This trimmer is serviceable for its primary task, but has too many oddball adjustment settings that sometimes slip out of place. There's barely enough charge for 3 - 4 trimmings, which means it spends a lot of time plugged in. This adds to the clutter if your bathroom counter surface is already small.

Final Grade: C

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Friday, April 17, 2015

Questions Day

It's time for another Questions Day. Ask anything you want, be it about myself, the world, or something you don't understand. I'll answer all of your questions next Tuesday!

tagged as you speak | permalink | 2 comments

Monday, April 17, 2017

Weekend Wrap-up

On Friday night, we enjoyed the non-fluctuating warmth of April with back porch burgers and then watched the OJ Simpson crime show until Rebecca fell asleep.

On Saturday, we met again with our doula to talk baby stuff and then went Ben and Andrea's baby shower in Arlington to baby baby with baby baby baby because baby. We then stopped by my parents' to wish my mom a Happy Birthday and picked up some Potbelly's on the way home.

On Sunday, I worked in the morning, walked 2 miles on the treadmill, cleaned 2 years of accumulated grease out of the grill to prepare for for summer grilling, did a nature walk through Claude Moore, did a propane exchange, bought two shades of paint for the ex-office nursery, spackled a bunch of willy-nilly holes, and then did nothing for the rest of the day.

How was your weekend?

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Wednesday, April 17, 2019

Time-lapsed Blogography Day: 19 Years Ago Today

19 years ago today, on April 17, 2000, I was unusually productive. It was my fourth year of undergrad at Virginia Tech and there were only 2.5 weeks left in the school year. I started the day by working on my second (and ultimately aborted) text adventure game, Robin Caruso, still high off the success of Augmented Fourth which had finally been released 17 days earlier.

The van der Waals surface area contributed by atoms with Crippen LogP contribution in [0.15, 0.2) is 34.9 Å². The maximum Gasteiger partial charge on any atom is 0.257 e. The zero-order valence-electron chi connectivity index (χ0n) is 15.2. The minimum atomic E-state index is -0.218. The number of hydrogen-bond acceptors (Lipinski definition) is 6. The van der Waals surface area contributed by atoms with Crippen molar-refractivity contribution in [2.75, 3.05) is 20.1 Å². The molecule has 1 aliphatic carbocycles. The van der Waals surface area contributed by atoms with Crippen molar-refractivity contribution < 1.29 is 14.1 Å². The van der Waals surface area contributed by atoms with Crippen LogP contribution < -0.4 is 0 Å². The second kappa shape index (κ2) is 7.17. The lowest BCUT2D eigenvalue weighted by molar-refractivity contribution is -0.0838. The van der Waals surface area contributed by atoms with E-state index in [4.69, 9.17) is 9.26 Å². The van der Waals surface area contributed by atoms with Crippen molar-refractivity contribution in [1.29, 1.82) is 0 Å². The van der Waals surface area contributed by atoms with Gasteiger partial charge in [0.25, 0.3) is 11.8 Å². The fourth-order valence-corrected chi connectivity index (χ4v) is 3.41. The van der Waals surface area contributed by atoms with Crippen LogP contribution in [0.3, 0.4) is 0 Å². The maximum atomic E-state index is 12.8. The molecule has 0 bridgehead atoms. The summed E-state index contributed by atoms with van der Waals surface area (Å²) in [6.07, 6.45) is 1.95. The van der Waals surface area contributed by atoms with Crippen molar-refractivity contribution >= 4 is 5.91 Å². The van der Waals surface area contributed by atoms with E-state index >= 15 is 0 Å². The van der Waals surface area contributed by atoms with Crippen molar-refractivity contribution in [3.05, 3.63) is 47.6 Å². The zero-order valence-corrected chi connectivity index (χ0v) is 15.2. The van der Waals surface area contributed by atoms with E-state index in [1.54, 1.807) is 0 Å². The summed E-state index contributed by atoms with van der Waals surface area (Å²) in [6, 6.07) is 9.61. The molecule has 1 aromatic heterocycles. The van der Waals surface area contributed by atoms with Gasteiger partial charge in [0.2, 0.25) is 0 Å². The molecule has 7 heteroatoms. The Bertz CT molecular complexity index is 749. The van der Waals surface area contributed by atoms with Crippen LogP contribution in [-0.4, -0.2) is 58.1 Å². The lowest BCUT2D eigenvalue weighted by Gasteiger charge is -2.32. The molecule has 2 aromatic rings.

After a morning conducting class with Dr. Glazebrook, I had an early lunch at Shultz Dining Hall with the usual band of music misfits. I then went to Computer Graphics in McBryde (a disappointing class where we spent most of the time doing viewport math instead of actually writing OpenGL code).

Our high-tech MIDI class was cancelled this day, so I hung out at the couches for another hour before walking Nikki to work and then heading back to East AJ. I also learned which Foxridge apartment I'd be living in with Anna and Rosie in the fall.

In the evening, I volunteered to play trumpet at Marching Virginians drum major auditions, although I'm pretty sure that I was the only trumpet playing the notes written on the page at the right octave. Auditions were immediately followed by Jason and Dave's recital (I'm presuming Chrisley and Reynolds but I no longer remember for certain) where my accompanist page-turning skills were in high demand. In the aftermath, we gathered at Nikki's apartment for post-concert drinks.

tagged as memories | permalink | 2 comments

Friday, April 17, 2020

Virtual Paint Day

On Day 35 of self-quarantine, we did a virtual painting date through Pinot's Palette. Rebecca picked up the canvases and paints from our local shop where we used to do paint dates in person. I jury-rigged an easel using scrap wood and dozens of zip ties.

Guess which one of us painted the Left and Right pictures!

tagged as media, day-to-day | permalink | 4 comments